Stress (part I)

stress
a negative emotional state when an event is seen as exceeding your ability to cope
stressor
any event or situation that causes stress or is perceived as a threat that is beyond your ability to cope with
3 types of stress
life events, daily hassles, social & cultural
life events
stressors that occur throughtout your lifespan; major milestones such as marriage, pregnancy, retirement, etc.
daily hassles
stressors that occur frequently and repeatedly; minor annoyancs that add up (cumulative) such as traffic, homework, dishes, bills, etc.
social & cultural stressors
stressors that occur due to your social &/or cultural environment such as racism, poverty, housing, healthcare
Thomas Holmes & Richard Rahe
early stress researchers who developed the idea of major life event stressors and th Social Readjustment Rating Scale (SRRS) to measure stress
Social Readjustment Rating Scale
scale developed by Holmes & Rahe to measure stress of major life events; measure both positive & negative events as stressful
Criticisms of the SRRS
1-different people respond differently to the same event
2-the same person responds differently to the same event 3- it wasn’t a good predictor of future stress-related illness 4-didn’t consider coping skills or perceived stress
5- positive life events don’t always add stress
Richard Lazarus
stress researcher who developed the idea of daily hassles, the daily hassles scale, and the system of appraisal of stress related to the event and one’s ability to cope; believes daily hassles were worse than major life events because they are cumulative (they add up like the straw that broke the camel’s back)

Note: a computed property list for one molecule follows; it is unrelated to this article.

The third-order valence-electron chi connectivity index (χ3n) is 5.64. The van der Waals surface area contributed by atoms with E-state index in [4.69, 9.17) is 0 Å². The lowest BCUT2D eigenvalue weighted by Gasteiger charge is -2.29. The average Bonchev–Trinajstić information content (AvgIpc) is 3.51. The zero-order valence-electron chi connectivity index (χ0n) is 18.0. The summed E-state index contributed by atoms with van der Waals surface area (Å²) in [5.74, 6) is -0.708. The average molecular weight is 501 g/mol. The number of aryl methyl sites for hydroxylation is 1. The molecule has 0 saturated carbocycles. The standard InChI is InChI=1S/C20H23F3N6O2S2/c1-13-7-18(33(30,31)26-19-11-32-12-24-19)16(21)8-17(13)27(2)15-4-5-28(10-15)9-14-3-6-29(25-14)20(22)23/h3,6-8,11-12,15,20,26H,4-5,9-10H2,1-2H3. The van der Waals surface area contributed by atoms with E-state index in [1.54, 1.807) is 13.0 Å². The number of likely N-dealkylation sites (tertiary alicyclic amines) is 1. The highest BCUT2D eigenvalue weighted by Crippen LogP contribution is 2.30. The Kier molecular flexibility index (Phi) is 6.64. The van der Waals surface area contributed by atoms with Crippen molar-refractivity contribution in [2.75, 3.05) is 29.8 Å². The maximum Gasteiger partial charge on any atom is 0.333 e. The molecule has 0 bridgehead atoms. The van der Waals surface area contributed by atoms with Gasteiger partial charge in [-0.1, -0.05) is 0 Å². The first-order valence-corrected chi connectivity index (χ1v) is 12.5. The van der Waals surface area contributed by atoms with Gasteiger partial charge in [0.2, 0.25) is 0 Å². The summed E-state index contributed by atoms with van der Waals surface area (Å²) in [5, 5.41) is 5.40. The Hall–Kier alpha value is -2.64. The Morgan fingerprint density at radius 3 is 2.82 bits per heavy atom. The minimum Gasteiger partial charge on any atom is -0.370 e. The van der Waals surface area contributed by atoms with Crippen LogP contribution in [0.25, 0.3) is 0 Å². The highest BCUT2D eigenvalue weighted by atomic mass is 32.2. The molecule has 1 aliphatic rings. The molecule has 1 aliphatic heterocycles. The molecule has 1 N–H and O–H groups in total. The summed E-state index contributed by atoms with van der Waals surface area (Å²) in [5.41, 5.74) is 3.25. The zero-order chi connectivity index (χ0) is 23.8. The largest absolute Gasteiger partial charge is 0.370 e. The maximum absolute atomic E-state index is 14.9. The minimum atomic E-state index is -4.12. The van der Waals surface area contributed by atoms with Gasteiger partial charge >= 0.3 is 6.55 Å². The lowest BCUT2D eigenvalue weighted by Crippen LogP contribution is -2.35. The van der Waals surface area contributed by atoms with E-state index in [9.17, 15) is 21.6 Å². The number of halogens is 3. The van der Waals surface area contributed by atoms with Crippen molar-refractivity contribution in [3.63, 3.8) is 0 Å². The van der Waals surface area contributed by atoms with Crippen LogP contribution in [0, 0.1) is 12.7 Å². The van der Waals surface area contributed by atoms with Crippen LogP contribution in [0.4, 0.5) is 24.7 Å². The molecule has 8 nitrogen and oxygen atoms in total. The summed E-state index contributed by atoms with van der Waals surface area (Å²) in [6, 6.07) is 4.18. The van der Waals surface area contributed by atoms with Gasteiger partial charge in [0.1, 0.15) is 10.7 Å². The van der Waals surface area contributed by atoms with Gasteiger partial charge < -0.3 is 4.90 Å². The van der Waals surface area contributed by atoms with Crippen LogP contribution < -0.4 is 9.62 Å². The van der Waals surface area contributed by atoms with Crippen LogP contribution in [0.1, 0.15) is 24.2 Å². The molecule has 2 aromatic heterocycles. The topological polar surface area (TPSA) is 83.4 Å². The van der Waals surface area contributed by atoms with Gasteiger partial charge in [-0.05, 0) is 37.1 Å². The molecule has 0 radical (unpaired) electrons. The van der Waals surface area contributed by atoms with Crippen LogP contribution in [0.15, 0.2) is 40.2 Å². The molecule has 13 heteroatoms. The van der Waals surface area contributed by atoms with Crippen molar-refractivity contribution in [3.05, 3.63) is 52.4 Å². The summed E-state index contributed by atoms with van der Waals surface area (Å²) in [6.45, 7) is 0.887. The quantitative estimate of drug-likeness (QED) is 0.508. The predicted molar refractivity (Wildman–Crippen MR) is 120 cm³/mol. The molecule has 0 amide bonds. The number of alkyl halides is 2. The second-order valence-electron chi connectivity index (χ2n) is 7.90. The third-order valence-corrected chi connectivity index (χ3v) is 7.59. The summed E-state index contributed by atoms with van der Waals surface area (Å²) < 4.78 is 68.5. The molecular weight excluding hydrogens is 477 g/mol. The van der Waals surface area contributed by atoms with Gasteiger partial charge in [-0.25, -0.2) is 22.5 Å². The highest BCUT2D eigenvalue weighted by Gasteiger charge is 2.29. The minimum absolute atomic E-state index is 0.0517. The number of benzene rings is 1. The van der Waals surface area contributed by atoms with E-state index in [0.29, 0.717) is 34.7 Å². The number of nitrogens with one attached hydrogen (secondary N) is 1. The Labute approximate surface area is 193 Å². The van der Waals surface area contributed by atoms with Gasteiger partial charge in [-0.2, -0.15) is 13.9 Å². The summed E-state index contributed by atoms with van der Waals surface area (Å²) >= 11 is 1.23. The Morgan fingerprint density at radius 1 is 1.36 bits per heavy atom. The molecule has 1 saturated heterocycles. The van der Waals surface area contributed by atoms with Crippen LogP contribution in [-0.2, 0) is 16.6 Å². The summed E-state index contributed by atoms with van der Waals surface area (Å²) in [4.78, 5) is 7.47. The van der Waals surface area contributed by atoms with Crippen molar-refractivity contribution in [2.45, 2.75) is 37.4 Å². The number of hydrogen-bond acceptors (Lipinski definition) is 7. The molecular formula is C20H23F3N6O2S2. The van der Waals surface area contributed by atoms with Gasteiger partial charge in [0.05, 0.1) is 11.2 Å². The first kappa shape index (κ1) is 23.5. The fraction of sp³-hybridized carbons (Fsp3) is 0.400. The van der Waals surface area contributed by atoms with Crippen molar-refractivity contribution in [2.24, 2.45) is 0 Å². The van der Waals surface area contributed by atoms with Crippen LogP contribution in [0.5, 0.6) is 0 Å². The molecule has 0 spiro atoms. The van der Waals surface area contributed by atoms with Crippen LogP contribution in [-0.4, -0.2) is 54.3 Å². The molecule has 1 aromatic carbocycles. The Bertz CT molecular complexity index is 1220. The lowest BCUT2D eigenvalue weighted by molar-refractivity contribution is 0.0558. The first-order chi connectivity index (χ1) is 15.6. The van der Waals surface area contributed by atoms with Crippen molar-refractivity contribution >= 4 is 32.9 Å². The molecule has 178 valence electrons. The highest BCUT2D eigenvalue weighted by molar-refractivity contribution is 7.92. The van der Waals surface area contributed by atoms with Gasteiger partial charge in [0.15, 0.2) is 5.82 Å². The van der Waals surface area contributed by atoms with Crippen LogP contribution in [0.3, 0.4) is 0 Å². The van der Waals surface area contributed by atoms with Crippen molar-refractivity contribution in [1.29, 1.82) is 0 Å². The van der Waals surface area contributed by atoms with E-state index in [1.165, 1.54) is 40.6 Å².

cognitive appraisal
Richard Lazarus’s term meaning: if we think we have the resources to effectively cope with an event, it will create little (or no) stress
Lazarus’s Appraisal of Stress model
event –> primary appraisal (is this a threat?)–>if no, no stress; if yes–>secondary appraisal (can I cope with this?)–> if yes, mild stress; if not, major stress!
cumulative
daily hassles add up, one on top of the other, thereby causing more harm (in regard to developing stress-related illnesses) than major life events; research shows that Lazarus was right and that the frequency of daily hassles is linked to phychological and physical symptoms of illness
lowest socioeconomic status
group of people who have the highest level of stress, illness, and death due to social & cultural stressors
indirect effects of stress
stress induced changes in your behavior such as lack of sleep, poor eating habits, and using alcohol to cope which can lead to illness
direct effects of stress
stress induced muscles contractions that cause tightening and pain (headache, neck pain, etc.), triggers the sympathetic nervous system, altering bodily reactions and functions which can lead to illness
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Sarah
Danielle
Wilson
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